'Little Pasture Mine (Lead)' is shown on the 1st ed. 25" Ordnance Survey map of c. 1880, indicating that it may still have been in use at that time. Three buildings are depicted, as are two gin or crushing circles and two shafts. The shafts are not named as such, but are named on the 2nd edition, by which time the lead mine is shown as disused. (1, 2)
There is a reckoning house and a crushing wheel at Little Pasture Mine. The reckoning house is mentioned in an account of the 1755 Lisbon earthquake. (3)
In about 1711 it was realised that the Hucklow Edge Vein, that had been worked in the upper limestones to the west of Great Hucklow and that disappeared beneath the overlying Edale Shales, ranged in a general eastwardly direction, running approximately parallel with the scarp face of Eyam. Almost simultaneously several mines, one of which was Little Pasture mine, which had previously worked other veins lying south of the Hucklow Edge vein, began cutting shale-gates northwardly to locate the extension of the main vein. The vein was extremely rich and as a result, disputes between neighbouring mines regarding ownership of parts of the vein were fairly common. One such dispute between the partners of the Little Pasture mine and the Miners Engine mine lasted for over 50 years without being successfully resolved. (4)
Little Pasture Mine is a relatively intact moderate-sized mine complex within a belland yard and is approximately I hectare in extent. There are two shafts on shale hillocks. The main one has a gin circle and was presumably also a dressing floor. On a lower terrace there is a crushing wheel and a sunken circular crushing area, now only partly defined with no surface sign of the crushing track. Nearby to the east is a well preserved mine reckoning house (used a s a field barn). Below the crushing circle here is a further terrace with a short stretch of retaining wall which may be a third ore-dressing area. It is approached from the north-west by a terraced track. Further from the mine complex there are remains of a large but heavily reworked waste hillock. The site is included in an inventory of regionally and nationally important lead mining sites in the Peak District. (5)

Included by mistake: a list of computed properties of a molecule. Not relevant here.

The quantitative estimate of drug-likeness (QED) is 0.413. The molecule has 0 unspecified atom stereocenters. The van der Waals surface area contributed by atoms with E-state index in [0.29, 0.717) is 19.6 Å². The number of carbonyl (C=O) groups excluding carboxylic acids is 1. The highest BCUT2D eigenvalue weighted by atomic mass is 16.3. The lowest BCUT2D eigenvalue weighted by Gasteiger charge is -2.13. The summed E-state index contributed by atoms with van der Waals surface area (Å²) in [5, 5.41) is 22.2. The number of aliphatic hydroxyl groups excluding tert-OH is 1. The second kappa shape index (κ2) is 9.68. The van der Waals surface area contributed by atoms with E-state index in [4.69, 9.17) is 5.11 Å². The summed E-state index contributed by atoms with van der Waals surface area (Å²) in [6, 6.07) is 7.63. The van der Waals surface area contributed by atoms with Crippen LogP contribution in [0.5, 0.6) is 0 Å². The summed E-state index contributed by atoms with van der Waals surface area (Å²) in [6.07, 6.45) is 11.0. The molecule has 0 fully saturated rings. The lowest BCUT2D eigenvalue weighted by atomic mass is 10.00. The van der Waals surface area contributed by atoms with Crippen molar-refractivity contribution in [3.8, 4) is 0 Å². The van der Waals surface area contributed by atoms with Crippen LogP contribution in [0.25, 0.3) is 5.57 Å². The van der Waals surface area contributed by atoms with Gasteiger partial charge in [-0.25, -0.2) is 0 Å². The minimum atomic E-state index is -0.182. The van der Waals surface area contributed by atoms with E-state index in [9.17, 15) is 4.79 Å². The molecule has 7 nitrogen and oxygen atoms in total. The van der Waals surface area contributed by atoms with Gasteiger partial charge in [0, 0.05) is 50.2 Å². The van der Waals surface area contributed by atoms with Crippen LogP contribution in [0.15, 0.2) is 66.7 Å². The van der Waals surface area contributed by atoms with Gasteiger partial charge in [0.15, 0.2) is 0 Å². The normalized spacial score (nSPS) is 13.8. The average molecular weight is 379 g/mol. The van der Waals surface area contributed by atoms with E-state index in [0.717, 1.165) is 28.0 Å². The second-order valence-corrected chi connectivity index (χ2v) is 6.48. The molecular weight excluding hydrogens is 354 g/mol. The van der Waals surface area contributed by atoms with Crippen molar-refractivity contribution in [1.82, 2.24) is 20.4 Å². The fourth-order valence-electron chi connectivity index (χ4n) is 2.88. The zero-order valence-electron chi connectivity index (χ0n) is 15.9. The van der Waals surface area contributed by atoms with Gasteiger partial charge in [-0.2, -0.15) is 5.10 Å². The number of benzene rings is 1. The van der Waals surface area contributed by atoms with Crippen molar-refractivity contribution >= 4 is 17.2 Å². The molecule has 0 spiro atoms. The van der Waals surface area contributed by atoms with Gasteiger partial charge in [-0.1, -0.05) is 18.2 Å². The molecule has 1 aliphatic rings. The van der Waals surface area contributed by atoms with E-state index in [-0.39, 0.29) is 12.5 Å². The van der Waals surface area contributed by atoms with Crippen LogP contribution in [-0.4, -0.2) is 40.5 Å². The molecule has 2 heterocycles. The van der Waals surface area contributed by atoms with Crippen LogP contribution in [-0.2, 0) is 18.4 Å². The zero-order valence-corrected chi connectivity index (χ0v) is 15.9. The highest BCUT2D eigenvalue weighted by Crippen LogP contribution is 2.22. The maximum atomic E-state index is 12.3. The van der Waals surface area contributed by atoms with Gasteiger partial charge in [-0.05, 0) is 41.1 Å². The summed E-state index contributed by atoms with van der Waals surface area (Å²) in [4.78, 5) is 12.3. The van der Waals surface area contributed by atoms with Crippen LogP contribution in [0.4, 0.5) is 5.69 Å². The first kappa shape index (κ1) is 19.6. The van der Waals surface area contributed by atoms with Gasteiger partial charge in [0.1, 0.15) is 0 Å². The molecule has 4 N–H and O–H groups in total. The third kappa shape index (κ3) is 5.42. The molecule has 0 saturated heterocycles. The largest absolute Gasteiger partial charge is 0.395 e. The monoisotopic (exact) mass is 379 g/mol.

Little Pasture mine was known originally as 'Mr. Ashton's Haycliffe', with ownership established in April 1715. There appears to have been a single sough associated with the mine, which drained into troughs in 'Well-field'. In about 1720-21 a shale gate was driven northwards from the mine and discovered the continuation of the Miners Engine Break Vein (during the great lawsuits of the 1740s - 1750s it was sometimes considered to be Hucklow Edge Vein). From 1721 to 1724 profits amounted to a staggering £6,976. The mine became well-known nationally during the Lisbon earthwork of November 1755 when the reckoning house at Little Pasture was slightly damaged. The two-storey building still standing at the mine is almost certainly the original reckoning house. (6)
Map: Ordnance Survey (OS). 1882. OS County Series, 1st edition, scale 1:2500 (c. 25" to one mile). Sheet XVI-7.
Map: Ordnance Survey (OS). 1896-1900. OS County Series, 2nd edition (1st revision), scale 1:2500 (c. 25" to one mile). Sheet XVI-7, 1898.
Bibliographic reference: Hill, R (PPJPB). 1985. Peak Park Treasures. C100: Rieuwerts, J: 18/1/1978.
Bibliographic reference: Ford, T & Rieuwerts, J. 1983. Lead Mining in the Peak District, 3rd edition. pp 31-32.
Bibliographic reference: Barnatt, J. 2004. An Inventory of Regionally & Nationally Important Lead Mining Sites in the Peak District. Vol. 2: Corpus of Sites. Site 32, pp 49-50.
Bibliographic reference: Rieuwerts, J. 2007. Lead Mining in Derbyshire. History, Development and Draining. Vol. 1: Castleton to the River Wye. p 104.
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Centred SK 2070 7724 (69m by 149m) (Centre)
EYAM, DERBYSHIRE DALES, DERBYSHIRE
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Record last edited
Jul 31 2012 3:14PM
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